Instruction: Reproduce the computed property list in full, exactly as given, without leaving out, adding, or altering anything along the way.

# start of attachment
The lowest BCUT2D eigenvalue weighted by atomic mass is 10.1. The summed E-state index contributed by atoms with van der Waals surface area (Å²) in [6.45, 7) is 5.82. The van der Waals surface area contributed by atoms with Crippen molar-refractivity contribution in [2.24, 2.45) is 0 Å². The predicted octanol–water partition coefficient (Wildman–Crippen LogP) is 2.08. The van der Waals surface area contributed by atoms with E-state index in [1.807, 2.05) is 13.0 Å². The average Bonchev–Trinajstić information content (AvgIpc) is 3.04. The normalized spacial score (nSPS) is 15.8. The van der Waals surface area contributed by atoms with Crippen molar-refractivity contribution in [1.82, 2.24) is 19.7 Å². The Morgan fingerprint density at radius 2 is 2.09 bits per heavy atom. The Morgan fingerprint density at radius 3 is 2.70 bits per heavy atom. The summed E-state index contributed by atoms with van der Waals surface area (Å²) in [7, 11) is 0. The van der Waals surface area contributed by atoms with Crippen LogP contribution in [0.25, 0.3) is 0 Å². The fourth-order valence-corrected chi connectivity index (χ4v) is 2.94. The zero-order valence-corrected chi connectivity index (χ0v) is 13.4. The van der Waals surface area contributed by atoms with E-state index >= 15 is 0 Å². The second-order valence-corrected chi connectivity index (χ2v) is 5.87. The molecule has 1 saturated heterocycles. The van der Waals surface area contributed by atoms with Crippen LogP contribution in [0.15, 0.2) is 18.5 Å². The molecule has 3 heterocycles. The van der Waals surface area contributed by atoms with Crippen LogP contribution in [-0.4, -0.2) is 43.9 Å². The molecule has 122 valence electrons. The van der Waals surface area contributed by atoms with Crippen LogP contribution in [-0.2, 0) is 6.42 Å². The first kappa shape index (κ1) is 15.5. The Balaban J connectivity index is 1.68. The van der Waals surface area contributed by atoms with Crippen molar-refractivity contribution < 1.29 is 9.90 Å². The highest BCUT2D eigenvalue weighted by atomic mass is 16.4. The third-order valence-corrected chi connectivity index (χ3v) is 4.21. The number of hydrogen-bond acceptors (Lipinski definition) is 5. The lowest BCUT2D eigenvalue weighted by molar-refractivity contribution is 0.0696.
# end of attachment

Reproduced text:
The lowest BCUT2D eigenvalue weighted by atomic mass is 10.1. The summed E-state index contributed by atoms with van der Waals surface area (Å²) in [6.45, 7) is 5.82. The van der Waals surface area contributed by atoms with Crippen molar-refractivity contribution in [2.24, 2.45) is 0 Å². The predicted octanol–water partition coefficient (Wildman–Crippen LogP) is 2.08. The van der Waals surface area contributed by atoms with E-state index in [1.807, 2.05) is 13.0 Å². The average Bonchev–Trinajstić information content (AvgIpc) is 3.04. The normalized spacial score (nSPS) is 15.8. The van der Waals surface area contributed by atoms with Crippen molar-refractivity contribution in [1.82, 2.24) is 19.7 Å². The Morgan fingerprint density at radius 2 is 2.09 bits per heavy atom. The Morgan fingerprint density at radius 3 is 2.70 bits per heavy atom. The summed E-state index contributed by atoms with van der Waals surface area (Å²) in [7, 11) is 0. The van der Waals surface area contributed by atoms with Crippen LogP contribution in [0.25, 0.3) is 0 Å². The fourth-order valence-corrected chi connectivity index (χ4v) is 2.94. The zero-order valence-corrected chi connectivity index (χ0v) is 13.4. The van der Waals surface area contributed by atoms with E-state index >= 15 is 0 Å². The second-order valence-corrected chi connectivity index (χ2v) is 5.87. The molecule has 1 saturated heterocycles. The van der Waals surface area contributed by atoms with Crippen LogP contribution in [0.15, 0.2) is 18.5 Å². The molecule has 3 heterocycles. The van der Waals surface area contributed by atoms with Crippen LogP contribution in [-0.4, -0.2) is 43.9 Å². The molecule has 122 valence electrons. The van der Waals surface area contributed by atoms with Crippen LogP contribution in [-0.2, 0) is 6.42 Å². The first kappa shape index (κ1) is 15.5. The Balaban J connectivity index is 1.68. The van der Waals surface area contributed by atoms with Crippen molar-refractivity contribution < 1.29 is 9.90 Å². The highest BCUT2D eigenvalue weighted by atomic mass is 16.4. The third-order valence-corrected chi connectivity index (χ3v) is 4.21. The number of hydrogen-bond acceptors (Lipinski definition) is 5. The lowest BCUT2D eigenvalue weighted by molar-refractivity contribution is 0.0696.